Wednesday, 26 September 2012

Outputting the Salesforce 18 character ID

Those familiar with Salesforce record IDs, and more specifically their use within the Salesforce API will probably know that they come in both 15 and 18 character variations.

The 15 digit ID, as seen in the URL of any record within Salesforce, is a case sensitive ID, and can be confidently used internally within your org for managing objects.



If you intend to use, load or manipulate records with an external program, for example, exporting data via reports or the API, you will probably need to use the 18 digit ID, which includes three extra "check digits" and is not case sensitive. It is important to remember, that functions like Excel's VLOOKUP are not case sensitive, nor, by default are MySQL queries.

There are a number of functions and tools available to manually calculate the last three characters, and a really brilliant explainantion of how the digits are calculated, and their use can be found on the Astadia blog post 15 or 18 Character IDs in Salesforce.com.

This isn't an ideal solution though, which leaves you thinking that there must be a simpler way to get the 18 digit ID out of the front end of your organisation. And of course, you can, and once you know how, it's actually incredibly simple!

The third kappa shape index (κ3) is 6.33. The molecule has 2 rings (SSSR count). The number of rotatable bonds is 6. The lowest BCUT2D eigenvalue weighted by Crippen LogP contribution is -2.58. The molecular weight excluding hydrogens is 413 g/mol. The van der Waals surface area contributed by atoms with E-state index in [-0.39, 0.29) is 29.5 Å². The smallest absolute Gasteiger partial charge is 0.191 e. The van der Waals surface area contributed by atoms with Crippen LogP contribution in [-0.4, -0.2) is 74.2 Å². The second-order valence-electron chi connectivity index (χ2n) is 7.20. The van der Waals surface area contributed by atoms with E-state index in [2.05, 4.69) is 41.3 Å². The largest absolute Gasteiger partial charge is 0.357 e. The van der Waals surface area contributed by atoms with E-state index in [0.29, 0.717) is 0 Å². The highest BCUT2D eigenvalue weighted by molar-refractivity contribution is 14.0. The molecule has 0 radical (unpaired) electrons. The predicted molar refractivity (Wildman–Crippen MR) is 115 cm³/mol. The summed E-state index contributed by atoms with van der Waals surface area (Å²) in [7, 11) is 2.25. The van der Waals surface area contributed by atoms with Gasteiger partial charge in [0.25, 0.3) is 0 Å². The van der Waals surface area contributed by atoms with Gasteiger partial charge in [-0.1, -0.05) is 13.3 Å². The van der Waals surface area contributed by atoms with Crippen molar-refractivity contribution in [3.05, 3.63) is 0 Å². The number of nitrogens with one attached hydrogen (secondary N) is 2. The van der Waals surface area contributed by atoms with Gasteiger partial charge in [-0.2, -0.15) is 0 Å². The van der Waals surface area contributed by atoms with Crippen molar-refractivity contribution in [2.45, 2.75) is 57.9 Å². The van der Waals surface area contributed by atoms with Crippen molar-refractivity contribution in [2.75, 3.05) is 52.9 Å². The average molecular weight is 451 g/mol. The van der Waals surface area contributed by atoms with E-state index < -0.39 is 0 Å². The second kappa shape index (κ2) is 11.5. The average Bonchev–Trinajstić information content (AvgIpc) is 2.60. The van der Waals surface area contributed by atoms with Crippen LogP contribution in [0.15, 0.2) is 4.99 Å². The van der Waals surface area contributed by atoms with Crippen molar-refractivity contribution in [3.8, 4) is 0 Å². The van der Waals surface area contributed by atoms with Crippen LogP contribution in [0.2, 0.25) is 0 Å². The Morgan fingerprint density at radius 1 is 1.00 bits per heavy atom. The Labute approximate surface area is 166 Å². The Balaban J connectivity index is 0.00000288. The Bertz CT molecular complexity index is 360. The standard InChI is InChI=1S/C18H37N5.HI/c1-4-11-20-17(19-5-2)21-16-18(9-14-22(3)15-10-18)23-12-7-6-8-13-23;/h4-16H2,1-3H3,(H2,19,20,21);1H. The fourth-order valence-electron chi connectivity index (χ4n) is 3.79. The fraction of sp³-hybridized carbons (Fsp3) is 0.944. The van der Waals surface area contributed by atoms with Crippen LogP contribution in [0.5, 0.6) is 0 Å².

All you need to do is create a new custom formula field on your object, give it a relevant name, set it's type to "text" and in the formula box enter:

CASESAFEID(Id)

and that's it! If you're feeling particularly lazy, it's even in the righthand box of "Functions" and you can just double click it to enter.



Save the field, alter your field level security settings, and add it to the relevant page layouts and this field will display the 18 digit ID on your Salesforce record.

Now when you want to test, or work, with your Salesforce records, as they will have been saved in external applications and data exports, you can grab the 18 character ID straight off your page layout.


2 comments:

  1. Awesome, I wasn't aware of this small functionality. For sure I might have learnt it somewhere when I started my career in Salesforce which I totally forgot, lol.......
    This kind of posts really help people when they forget the basic functionality.

    Well thank you very much Simon.

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